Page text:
NHL Network Radio’s Rob Simpson on predictability in the playoffs


Jean-Gabriel Pageau #44 of the Ottawa Senators scores the overtime goal and his fourth goal of the game as Henrik Lundqvist #30 of the New York Rangers watches the puck behind him and Marc Staal #18 and Derek Stepan #21 of the New York Rangers defend against Tommy Wingels #57 of the Ottawa Senators in Game Two of the Eastern Conference Second Round during the 2017 NHL Stanley Cup Playoffs at Canadian Tire Centre on April 29, 2017 in Ottawa, Ontario, Canada.

Photo by Jana Chytilova/Freestyle Photography/Getty Images

Who had the Ottawa Senators winning game one of the Eastern Conference final? That would be no one, because hardly anyone, if anyone at all, had Ottawa making it this far, or even making the postseason in the first place.

How’s that Chicago Black Hawks versus Tampa Bay Lightning Stanley Cup Final shaping up?

For the few faults that may exist with the game at the National Hockey League level, parity and competitive balance are not two of them. The game is indeed as fast, wide open and unpredictable as ever. The Senators trap notwithstanding.

Nashville isn’t a complete shocker. A handful of pundits, based on the depth of the blue line corps saw a glimmer of hope for the Predators this year. With balanced scoring up front and excellent goaltending from Pekka Rinne, the team is obviously taking the next step. For the majority of folks however, the Pred’s ascent through the West to its first Conference Final is somewhat of a surprise. No Hawks or Sharks to get in the way.

As for game-to-game prognosticators, there is also no predictability. Ottawa winning Game-one in Pittsburgh was a complete surprise. For that matter Ottawa beating the New York Rangers in round two is actually still mind-boggling. I must hand it to Guy Boucher and his troops for playing with that “soul”, the term he uses to recognize team identity. No one saw them winning Game-six and wrapping up the series at Madison Square Garden.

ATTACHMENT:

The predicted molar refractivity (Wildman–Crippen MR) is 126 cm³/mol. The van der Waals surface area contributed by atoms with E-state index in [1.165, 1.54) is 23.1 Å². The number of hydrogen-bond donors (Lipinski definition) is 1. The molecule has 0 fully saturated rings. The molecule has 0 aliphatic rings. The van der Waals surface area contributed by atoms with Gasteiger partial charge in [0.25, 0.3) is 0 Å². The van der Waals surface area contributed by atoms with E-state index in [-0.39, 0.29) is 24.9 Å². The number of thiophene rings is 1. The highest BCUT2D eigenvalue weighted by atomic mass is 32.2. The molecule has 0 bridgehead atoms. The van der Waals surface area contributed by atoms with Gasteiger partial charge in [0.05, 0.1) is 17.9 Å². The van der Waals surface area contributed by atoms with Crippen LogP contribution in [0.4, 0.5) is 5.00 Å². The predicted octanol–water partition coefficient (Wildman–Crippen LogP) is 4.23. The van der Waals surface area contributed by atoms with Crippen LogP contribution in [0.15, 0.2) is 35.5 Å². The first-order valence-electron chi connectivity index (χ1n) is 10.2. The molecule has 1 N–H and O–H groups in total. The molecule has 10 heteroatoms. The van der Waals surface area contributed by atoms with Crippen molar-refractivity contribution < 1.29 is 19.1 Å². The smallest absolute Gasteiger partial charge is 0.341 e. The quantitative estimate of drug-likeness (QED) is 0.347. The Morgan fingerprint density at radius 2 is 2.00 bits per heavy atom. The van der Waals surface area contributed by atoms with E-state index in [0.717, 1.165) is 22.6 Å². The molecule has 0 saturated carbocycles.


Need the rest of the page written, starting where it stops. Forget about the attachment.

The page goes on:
Meanwhile, the Ducks coming back from down two goals at home against Nashville in game two was a surprise as well, simply because of the way Smashville has played D this postseason. But, based on statistics in 2017, it shouldn’t have been too startling given the numbers. It is the record nearing 14th time a team has come back from down two goals or more to win a hockey game in these playoffs. The record is 15 in 2014.

One constant we’ve seen in almost all postseasons is a handful of surprise scoring heroes, like a JG Pageau in Ottawa, Leon Draisaitl in Edmonton or Jake Guentzel in Pittsburgh. Last year it was Nick Bonino for the Pen’s, in 2013 it was Bryan Bickel for Chicago, in 2009 Chad Larose for Carolina had a stupendous couple round run, and of course you can go all the way back to John Druce for Washington in 1990.

The fun continues; that would be the games themselves, not the making predictions part. I had Pittsburgh winning the ECF in 5, Nashville winning the WCF in 6. I can tell you, I’m almost positively certain that I am somewhat confident there’s a chance that the results I have predicted might possibly come true in some way, shape, or form, maybe.

Don't miss a minute with SiriusXM Streaming, available online and via the SiriusXM App. You can also try it free for 14 days.